Principle 3 – Build an intelligence-led decision-making process

In law enforcement and intelligence organizations, intelligence directly informs all core business decisions. It is evident that corporate boards do not follow this approach onsistently. Boards, therefore, might not have a clear view on cyber threats that could have a material impact on critical business decisions. The London 2012 National Olympics Co-ordination Center (NOCC) is a good example of a mature intelligence capability that was integrated into the governance and decision making structures of the UK policing.

 

At the NOCC, twice daily tasking and co-ordination meetings set the direction for each day. This meeting cycle enabled senior officers to continually review the latest intelligence picture and allocate resources to mitigate emerging threats. The key learning takeaway is to embed the use of intelligence into core business by aligning the development of ntelligence products to the tempo of formal decision making.

 

Visible seniority is also important. Intelligence meetings at the NOCC were chaired by senior law enforcement officers with the authority (delegated if required) to make dynamic resourcing decisions.

 

While it may not require this regularity, board level awareness of emerging cyber threats and direct involvement in determining the response is critical. In the uncertain world of cyber security, threat intelligence will help organizations become more proactive, focused and preventative.

 

KPMG and Cyber Security

KPMG's member firms have designed and implemented intelligence capabilities in law enforcement and intelligence agencies. We also work with some of the world's largest corporations to design their cyber security programs.

 

This insight provides the team with a unique viewpoint on the building blocks of an effective cyber intelligence function.

 

We see threat intelligence as the central component to effective cyber security. KPMG member firms help clients design the right model, and embed it into their organizations. The goal is to help member firm clients build a sustainable cyber security capability.

 

 

Figure 3 

KPMG's Cyber Security Services bring together specialists in information protection and business continuity, risk management, privacy, organizational design, behavioral change and intelligence management. These combined skills are utilized to tailor a strategy relevant to the clients' risk appetite and the cyber threats their organization faces.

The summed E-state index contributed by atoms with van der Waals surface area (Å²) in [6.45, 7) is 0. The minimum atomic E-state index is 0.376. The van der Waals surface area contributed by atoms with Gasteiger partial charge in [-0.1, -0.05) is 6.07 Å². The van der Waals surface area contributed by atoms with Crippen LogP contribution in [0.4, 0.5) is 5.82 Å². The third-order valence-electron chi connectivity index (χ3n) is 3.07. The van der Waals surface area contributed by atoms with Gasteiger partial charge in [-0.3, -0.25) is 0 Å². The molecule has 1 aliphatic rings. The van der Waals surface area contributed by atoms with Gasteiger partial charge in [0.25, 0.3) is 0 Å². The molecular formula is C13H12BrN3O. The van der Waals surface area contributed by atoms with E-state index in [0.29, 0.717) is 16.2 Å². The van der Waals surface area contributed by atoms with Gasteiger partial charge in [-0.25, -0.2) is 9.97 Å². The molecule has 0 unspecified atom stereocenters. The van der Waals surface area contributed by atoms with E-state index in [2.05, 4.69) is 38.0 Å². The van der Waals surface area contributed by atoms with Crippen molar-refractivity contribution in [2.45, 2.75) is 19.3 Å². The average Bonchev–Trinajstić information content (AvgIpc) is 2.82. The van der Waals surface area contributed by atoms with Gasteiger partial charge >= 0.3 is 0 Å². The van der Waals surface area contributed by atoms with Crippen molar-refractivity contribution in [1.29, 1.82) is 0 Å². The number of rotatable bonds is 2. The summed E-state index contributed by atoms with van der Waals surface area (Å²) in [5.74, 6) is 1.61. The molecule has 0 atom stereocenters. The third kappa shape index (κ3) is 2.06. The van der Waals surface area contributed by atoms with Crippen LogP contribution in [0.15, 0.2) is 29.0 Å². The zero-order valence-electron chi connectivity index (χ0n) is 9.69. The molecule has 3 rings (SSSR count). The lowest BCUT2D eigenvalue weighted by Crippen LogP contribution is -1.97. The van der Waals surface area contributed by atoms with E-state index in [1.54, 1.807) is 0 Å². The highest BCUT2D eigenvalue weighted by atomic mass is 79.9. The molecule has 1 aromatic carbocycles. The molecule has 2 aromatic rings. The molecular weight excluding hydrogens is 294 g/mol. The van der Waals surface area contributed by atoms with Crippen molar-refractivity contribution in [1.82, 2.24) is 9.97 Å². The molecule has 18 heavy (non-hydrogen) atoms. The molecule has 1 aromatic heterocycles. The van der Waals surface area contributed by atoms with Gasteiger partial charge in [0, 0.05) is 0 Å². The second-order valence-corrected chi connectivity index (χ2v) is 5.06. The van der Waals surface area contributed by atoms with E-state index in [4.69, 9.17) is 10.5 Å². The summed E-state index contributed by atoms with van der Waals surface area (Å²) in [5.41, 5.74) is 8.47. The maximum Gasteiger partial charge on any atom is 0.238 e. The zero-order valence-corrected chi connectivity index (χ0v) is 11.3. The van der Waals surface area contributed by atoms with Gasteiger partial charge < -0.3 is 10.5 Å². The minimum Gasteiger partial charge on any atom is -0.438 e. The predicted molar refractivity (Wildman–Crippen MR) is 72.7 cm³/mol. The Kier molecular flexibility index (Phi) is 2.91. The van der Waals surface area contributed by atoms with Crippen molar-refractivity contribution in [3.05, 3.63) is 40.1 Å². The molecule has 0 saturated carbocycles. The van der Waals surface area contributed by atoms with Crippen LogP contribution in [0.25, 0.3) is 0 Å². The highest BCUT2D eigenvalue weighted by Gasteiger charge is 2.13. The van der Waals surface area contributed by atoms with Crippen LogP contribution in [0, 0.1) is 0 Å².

KPMG member firms are:

 

  • Global – through our member firm network, KPMG employs over 152,000 professionals in 156 countries. We have deep expertise wherever you operate.
  • Award-winning – KPMG in the UK was awarded 'Information Security Consultant of the Year' at both the 2011 and 2012 SC Magazine Europe Awards. In addition, KPMG's Information Security consulting services capability was named a "Leader" in the Forrester Research, Inc. report, The Forrester Wave™: Information Security Consulting Services, Q1 2013. Of the 10 firms evaluated for this report, KPMG was specifically recognized for its drive to take on the toughest consultancy tasks, often taking over from other firms.
  • Shaping the cyber agenda – Through I-4, KPMG's Cyber Security Services practice helps the world's leading organizations to work together to solve today's and tomorrow's biggest security challenges.
  • Committed to you – Relationships with member firm clients are built on mutual trust and long-term commitment to providing effective and efficient solutions. KPMG practitioners are dedicated to providing a service that is second to none.
 

 

1.For example: http://money.cnn.com/2012/12/13/technology/security/bank-cyberattack-blitzkrieg/index.html

 

2.UK Cyber Crime Strategy, March 2010

 

3. KPMG Data Loss Barometer, 2012